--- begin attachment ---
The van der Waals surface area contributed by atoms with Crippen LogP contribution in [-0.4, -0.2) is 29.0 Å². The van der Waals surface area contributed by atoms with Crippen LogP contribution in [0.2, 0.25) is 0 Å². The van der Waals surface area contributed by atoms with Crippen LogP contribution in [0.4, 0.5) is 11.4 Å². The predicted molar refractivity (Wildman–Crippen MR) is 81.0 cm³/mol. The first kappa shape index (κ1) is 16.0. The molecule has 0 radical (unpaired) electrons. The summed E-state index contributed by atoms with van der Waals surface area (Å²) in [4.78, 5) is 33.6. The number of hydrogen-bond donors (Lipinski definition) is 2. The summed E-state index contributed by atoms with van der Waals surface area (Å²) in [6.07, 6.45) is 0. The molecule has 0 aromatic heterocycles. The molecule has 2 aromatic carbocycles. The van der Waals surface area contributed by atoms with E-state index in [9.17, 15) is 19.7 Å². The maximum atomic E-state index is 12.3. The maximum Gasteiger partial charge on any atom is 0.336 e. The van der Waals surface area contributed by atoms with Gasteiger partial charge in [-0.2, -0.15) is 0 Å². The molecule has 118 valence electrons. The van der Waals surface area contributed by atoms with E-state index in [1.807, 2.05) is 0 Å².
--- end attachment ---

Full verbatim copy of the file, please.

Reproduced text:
The van der Waals surface area contributed by atoms with Crippen LogP contribution in [-0.4, -0.2) is 29.0 Å². The van der Waals surface area contributed by atoms with Crippen LogP contribution in [0.2, 0.25) is 0 Å². The van der Waals surface area contributed by atoms with Crippen LogP contribution in [0.4, 0.5) is 11.4 Å². The predicted molar refractivity (Wildman–Crippen MR) is 81.0 cm³/mol. The first kappa shape index (κ1) is 16.0. The molecule has 0 radical (unpaired) electrons. The summed E-state index contributed by atoms with van der Waals surface area (Å²) in [4.78, 5) is 33.6. The number of hydrogen-bond donors (Lipinski definition) is 2. The summed E-state index contributed by atoms with van der Waals surface area (Å²) in [6.07, 6.45) is 0. The molecule has 0 aromatic heterocycles. The molecule has 2 aromatic carbocycles. The van der Waals surface area contributed by atoms with E-state index in [9.17, 15) is 19.7 Å². The maximum atomic E-state index is 12.3. The maximum Gasteiger partial charge on any atom is 0.336 e. The van der Waals surface area contributed by atoms with Gasteiger partial charge in [-0.2, -0.15) is 0 Å². The molecule has 118 valence electrons. The van der Waals surface area contributed by atoms with E-state index in [1.807, 2.05) is 0 Å².